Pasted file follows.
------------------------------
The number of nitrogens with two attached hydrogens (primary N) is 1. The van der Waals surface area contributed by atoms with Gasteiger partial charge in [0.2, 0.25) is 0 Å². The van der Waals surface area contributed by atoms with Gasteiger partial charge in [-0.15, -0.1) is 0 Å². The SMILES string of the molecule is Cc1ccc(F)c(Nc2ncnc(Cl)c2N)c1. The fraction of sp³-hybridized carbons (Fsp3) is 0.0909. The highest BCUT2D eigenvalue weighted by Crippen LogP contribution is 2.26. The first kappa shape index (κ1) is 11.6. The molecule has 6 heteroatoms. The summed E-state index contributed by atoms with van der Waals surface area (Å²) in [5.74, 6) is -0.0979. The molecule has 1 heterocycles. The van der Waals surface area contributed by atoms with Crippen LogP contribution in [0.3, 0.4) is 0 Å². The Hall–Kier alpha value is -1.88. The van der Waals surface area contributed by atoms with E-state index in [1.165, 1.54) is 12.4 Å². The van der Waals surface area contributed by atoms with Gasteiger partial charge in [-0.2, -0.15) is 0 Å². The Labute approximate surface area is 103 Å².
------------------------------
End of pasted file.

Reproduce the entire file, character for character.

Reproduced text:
The number of nitrogens with two attached hydrogens (primary N) is 1. The van der Waals surface area contributed by atoms with Gasteiger partial charge in [0.2, 0.25) is 0 Å². The van der Waals surface area contributed by atoms with Gasteiger partial charge in [-0.15, -0.1) is 0 Å². The SMILES string of the molecule is Cc1ccc(F)c(Nc2ncnc(Cl)c2N)c1. The fraction of sp³-hybridized carbons (Fsp3) is 0.0909. The highest BCUT2D eigenvalue weighted by Crippen LogP contribution is 2.26. The first kappa shape index (κ1) is 11.6. The molecule has 6 heteroatoms. The summed E-state index contributed by atoms with van der Waals surface area (Å²) in [5.74, 6) is -0.0979. The molecule has 1 heterocycles. The van der Waals surface area contributed by atoms with Crippen LogP contribution in [0.3, 0.4) is 0 Å². The Hall–Kier alpha value is -1.88. The van der Waals surface area contributed by atoms with E-state index in [1.165, 1.54) is 12.4 Å². The van der Waals surface area contributed by atoms with Gasteiger partial charge in [-0.2, -0.15) is 0 Å². The Labute approximate surface area is 103 Å².